In what will surely be one of the largest ever, if not the largest, in-kind contributions to a presidential campaign if Al Gore decides to run, NBC Universal announced late last week that its networks will devote an incredible 75 hours of time on Saturday, July 7 to showing Gore's "Live Earth: The Concerts for a Climate in Crisis."

In addition to the entirety of NBC's prime time that night hosted by Ann Curry of NBC News, CNBC will carry seven hours of coverage from 7pm to 2am EDT; Bravo will show the concerts around the world for 18 hours starting at 8am EDT; and both the Sundance channel and the Universal HD channel will showcase the concerts for 22 hours each beginning at 4am EDT.

Rounding out the 75 hours, mun2 will run a two-hour show at 5pm EDT and Telemundo will air a one-hour special at 7pm EDT. And that's not counting how NBC's press release touted that "MSNBC will broadcast special coverage of this global concert event throughout the day with live reports from the concerts in New York and London."

For the posting in full: www.mrc.org

In fact, NBC changed the coverage hours a bit for its cable channels and ended up airing a few additional hours in total.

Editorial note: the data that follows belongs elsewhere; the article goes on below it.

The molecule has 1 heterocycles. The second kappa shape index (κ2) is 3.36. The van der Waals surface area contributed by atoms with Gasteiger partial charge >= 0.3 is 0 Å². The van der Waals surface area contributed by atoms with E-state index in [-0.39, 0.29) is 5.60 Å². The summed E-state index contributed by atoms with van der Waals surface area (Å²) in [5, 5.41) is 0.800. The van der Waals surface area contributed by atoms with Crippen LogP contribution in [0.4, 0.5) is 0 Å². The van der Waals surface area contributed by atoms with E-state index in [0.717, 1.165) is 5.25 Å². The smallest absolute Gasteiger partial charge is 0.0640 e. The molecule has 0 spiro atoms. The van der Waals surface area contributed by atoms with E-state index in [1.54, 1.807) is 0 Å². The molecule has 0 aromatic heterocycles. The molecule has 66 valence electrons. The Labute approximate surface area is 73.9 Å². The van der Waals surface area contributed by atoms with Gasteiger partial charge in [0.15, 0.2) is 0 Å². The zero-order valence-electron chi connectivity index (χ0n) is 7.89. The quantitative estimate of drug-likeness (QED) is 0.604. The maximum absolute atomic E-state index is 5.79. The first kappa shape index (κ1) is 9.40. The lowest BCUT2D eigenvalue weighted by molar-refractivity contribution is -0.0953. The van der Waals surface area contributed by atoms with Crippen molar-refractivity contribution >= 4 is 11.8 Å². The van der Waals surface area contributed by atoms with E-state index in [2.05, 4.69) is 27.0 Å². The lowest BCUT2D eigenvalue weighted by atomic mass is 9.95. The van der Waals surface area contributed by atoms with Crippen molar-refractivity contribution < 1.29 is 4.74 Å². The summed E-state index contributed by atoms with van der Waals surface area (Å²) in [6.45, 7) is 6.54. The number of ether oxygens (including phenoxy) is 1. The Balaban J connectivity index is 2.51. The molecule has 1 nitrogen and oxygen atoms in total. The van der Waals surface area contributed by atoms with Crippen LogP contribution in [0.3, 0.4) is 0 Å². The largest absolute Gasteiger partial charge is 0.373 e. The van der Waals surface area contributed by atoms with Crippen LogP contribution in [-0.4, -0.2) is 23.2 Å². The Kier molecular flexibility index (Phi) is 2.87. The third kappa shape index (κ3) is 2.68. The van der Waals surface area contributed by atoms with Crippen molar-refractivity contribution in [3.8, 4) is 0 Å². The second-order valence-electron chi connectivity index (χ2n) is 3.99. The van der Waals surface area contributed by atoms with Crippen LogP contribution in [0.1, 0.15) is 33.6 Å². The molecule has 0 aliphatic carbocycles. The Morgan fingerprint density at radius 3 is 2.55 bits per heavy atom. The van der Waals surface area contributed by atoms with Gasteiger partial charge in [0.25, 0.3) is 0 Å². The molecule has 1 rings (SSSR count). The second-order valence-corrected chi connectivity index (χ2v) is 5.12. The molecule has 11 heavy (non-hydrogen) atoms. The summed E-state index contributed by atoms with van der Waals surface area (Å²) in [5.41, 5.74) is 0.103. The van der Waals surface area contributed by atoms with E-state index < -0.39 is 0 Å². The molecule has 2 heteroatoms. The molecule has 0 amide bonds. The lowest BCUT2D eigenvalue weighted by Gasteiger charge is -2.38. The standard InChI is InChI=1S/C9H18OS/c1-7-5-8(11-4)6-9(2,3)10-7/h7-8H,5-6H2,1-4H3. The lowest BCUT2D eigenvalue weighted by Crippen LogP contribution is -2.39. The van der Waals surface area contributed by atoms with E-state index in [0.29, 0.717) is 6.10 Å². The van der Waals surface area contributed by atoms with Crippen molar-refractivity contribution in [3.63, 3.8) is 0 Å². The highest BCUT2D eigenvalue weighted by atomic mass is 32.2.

Transcript of the Thursday, October 11 NBC Nightly News story:

BRIAN WILLIAMS: Now to presidential politics and the rumors today surrounding former Vice President Al Gore: One, that he could be awarded the Nobel Peace Prize tomorrow for his work on climate change; the other, that an effort to draft him to run for President just might work. Our report tonight from NBC's David Gregory.

DAVID GREGORY: He has become both a global force tackling climate change and a celebrated figure now in the running for the Nobel Peace Prize. But does Al Gore still want to be President? This summer he said no, but not never.
AL GORE, JULY 5 TODAY SHOW: I don't have any plans or intentions to be a candidate.
GREGORY: Today an adviser said even the Nobel Prize is unlikely not change his mind.
MICHAEL FELDMAN, FORMER GORE ADVISER: I think all this is very exciting and interesting, but he remains focused on the issue that he's been working on for more than 30 years, and that's how to solve the climate crisis.
GREGORY: Supporters aren't giving up. There is a "Draft Gore" Web site and yesterday backers placed a full page ad in the New York Times.
BILL MCCORMICK, DRAFTGORE.COM: He offers two important things: One is eight years of experience in the White House, and second he offers an ability to win the general election.
GREGORY: Politically, Gore is seen by some as a potential savior in the '08 race with questions about frontrunner Hillary Clinton's electability and a GOP field leaving many Republicans dissatisfied. His entry may be a long shot, but Democratic strategists say he could immediately change the race, eclipsing the campaigns of Barack Obama and John Edwards.
STEVE MCMAHON, DEMOCRATIC STRATEGIST: He's gone from being somebody who left the stage to somebody who it turns out was right on just about every major issue, whether it was the war, the deficit or now global warming.